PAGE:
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Title: Purification and characterisation of endothelial migration factor(s) in the serum of patients with diabetic retinopathy
Author: Shafiee, Afshin
Awarding Body: University of Aberdeen
Current Institution: University of Aberdeen
Date of Award: 1995
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Proliferative diabetic retinopathy (PDR) is a major cause of blindness. In the present study the possible role of systemic growth factors on the migration and proliferation of retinal endothelial cells (EC) was examined. These studies show that patients with active PDR have a serum activity which stimulates the migration but not the proliferation of retinal EC, and that this activity is not diminished in plasma-derived serum (PDS). A strong correlation was observed between migratory activity in the serum and serum platelet-derived growth factor (PDGF) levels, while antibodies to PDGF partially inhibited the stimulatory effect of PDR serum. However, retinal EC failed to respond to purified PDGF in isolation. These was also an attempt to characterise the activity in PDR sera. The results indicate that the activity (a) is retained in a fraction of serum with a molecular weight between 10 and 30kd, (b) can be eluted from a Q-Sepharose column with 20-30% NaCl (c) has a pI of 5.8 and (d) is retained by passage down a Heparin-Sepharose column from which it could be eluted with 1.2M NaCl. The hypothesis that serum migration activity is due to synergism between PDGF and the HBGF, FGF was tested, and the in vitro results show that constant concentration of PDGF (25pM) combined with aFGF (1.0-1000fg/ml), but not, bFGF synergised to stimulate EC migration. It is suggested that systemic cells such as lymphocytes exposed to non-physiological glucose levels can be activated to secrete a wide range of growth factors which could be detected in the serum. These factors may include both the HBGF and PDGF which may synergise and contribute to the pathogenesis of PDR.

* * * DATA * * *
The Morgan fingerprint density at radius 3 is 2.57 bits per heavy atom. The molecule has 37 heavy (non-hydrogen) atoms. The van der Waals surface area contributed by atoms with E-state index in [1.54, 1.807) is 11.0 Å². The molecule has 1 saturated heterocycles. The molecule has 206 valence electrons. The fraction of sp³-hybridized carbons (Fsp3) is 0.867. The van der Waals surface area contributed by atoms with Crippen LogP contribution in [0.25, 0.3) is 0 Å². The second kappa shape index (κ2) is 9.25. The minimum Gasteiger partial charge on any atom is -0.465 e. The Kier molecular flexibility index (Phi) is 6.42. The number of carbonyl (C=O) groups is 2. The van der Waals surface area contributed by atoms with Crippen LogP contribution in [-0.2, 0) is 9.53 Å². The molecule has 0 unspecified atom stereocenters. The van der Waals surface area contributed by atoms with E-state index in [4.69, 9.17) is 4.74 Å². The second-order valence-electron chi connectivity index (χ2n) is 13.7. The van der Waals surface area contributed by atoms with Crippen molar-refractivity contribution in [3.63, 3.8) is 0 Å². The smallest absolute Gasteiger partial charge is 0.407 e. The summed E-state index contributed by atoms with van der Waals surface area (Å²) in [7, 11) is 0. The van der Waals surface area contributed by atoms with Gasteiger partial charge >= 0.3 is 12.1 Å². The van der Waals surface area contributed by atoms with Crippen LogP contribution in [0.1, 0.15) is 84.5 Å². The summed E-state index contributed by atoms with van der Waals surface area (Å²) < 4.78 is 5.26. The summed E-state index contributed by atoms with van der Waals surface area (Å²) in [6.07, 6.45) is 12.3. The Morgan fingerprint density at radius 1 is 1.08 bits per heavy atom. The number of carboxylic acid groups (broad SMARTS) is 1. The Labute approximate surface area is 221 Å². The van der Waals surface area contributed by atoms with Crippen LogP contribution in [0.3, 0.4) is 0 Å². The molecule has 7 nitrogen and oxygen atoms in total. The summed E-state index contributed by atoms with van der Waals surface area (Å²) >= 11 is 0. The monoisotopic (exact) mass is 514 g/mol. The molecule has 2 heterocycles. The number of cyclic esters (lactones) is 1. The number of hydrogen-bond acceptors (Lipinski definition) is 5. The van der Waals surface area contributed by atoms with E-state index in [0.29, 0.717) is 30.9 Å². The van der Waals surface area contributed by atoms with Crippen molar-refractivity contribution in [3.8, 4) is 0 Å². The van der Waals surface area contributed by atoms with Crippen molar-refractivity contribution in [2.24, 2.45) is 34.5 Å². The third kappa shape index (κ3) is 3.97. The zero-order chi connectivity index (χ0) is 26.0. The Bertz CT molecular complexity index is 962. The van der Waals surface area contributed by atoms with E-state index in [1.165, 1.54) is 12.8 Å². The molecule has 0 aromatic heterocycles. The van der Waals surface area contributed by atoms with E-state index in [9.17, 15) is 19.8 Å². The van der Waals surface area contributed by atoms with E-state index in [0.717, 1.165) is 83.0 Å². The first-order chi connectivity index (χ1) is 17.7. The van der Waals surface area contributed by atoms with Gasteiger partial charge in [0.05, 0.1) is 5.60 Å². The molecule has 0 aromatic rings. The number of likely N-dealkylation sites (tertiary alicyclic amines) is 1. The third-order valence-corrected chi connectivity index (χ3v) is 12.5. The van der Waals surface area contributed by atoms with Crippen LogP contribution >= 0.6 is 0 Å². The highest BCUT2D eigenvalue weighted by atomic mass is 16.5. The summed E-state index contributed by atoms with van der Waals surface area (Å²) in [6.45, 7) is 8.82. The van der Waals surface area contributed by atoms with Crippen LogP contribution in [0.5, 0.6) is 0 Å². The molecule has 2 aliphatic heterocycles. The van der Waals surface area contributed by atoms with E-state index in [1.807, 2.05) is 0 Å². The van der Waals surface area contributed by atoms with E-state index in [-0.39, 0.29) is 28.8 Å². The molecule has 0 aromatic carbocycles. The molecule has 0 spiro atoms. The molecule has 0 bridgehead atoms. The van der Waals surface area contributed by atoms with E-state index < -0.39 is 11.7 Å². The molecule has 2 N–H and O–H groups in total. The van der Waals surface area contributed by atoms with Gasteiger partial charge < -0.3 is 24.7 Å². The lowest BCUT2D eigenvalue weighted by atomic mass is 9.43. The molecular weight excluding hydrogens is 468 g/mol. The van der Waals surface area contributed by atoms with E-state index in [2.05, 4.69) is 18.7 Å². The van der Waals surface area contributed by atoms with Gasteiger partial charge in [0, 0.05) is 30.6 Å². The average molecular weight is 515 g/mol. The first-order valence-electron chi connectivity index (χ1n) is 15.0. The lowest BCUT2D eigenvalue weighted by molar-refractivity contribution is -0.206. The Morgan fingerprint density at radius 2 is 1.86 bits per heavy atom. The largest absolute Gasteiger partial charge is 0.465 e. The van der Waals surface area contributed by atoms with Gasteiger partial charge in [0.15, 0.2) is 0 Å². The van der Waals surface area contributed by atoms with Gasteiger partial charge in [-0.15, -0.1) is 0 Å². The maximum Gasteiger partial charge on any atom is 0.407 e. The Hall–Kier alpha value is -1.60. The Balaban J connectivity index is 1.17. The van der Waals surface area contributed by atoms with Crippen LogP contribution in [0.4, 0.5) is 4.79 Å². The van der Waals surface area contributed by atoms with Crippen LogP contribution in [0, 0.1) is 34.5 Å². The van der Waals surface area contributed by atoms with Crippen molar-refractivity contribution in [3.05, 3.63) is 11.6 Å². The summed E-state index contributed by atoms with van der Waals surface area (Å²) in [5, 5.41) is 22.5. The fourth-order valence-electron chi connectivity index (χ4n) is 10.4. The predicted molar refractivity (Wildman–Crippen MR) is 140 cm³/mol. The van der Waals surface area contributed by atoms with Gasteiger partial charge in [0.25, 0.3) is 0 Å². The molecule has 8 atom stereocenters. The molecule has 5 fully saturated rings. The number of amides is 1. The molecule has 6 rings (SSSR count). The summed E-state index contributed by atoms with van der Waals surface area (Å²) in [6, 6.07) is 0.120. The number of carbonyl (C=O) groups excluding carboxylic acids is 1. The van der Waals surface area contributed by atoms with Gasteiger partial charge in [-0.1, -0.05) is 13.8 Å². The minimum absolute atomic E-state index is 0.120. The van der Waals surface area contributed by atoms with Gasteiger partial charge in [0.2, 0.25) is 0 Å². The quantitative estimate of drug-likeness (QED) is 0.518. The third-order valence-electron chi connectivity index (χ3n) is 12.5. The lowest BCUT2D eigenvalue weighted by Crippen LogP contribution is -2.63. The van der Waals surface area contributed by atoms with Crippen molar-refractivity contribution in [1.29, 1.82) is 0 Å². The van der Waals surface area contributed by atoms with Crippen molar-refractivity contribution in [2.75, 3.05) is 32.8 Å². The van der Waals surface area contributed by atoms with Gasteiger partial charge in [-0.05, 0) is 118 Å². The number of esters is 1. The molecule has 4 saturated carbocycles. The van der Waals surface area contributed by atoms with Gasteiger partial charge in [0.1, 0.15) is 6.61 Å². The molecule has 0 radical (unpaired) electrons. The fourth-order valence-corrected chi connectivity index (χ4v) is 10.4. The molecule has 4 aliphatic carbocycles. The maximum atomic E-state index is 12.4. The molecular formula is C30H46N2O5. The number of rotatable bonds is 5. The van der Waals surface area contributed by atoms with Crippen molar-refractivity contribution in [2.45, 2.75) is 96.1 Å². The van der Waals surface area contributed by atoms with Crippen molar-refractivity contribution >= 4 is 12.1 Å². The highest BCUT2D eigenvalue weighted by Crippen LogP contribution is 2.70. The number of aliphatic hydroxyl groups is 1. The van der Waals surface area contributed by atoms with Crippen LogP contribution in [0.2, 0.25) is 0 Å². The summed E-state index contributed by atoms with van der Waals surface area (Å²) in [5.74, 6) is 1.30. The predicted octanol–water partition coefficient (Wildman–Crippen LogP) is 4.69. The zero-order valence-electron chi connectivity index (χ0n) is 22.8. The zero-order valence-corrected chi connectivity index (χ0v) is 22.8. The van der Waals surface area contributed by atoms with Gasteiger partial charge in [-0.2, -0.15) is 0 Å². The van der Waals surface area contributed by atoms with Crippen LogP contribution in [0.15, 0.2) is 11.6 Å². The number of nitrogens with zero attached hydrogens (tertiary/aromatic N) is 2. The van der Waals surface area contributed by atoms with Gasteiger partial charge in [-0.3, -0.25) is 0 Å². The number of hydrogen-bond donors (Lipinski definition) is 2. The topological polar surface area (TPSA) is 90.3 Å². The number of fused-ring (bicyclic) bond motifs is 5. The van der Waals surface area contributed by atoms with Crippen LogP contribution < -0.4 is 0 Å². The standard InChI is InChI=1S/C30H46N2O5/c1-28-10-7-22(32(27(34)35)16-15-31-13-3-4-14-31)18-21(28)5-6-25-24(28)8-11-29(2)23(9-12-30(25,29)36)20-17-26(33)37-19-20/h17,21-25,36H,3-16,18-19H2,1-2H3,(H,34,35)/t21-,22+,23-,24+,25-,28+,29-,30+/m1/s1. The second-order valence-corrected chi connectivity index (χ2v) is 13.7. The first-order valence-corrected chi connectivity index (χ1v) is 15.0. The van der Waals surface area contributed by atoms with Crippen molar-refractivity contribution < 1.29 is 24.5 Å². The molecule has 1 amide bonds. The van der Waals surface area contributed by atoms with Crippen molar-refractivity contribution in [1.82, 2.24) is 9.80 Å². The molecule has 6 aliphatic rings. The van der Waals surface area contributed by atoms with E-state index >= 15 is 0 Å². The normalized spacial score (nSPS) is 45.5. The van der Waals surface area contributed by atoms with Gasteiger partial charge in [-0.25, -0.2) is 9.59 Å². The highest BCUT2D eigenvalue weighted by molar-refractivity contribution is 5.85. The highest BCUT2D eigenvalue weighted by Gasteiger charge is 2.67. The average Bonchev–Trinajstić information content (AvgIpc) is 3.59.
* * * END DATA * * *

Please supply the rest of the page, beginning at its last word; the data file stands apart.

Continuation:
Supervisor: Not available Sponsor: Not available
Qualification Name: Thesis (Ph.D.) Qualification Level: Doctoral
EThOS ID:  DOI: Not available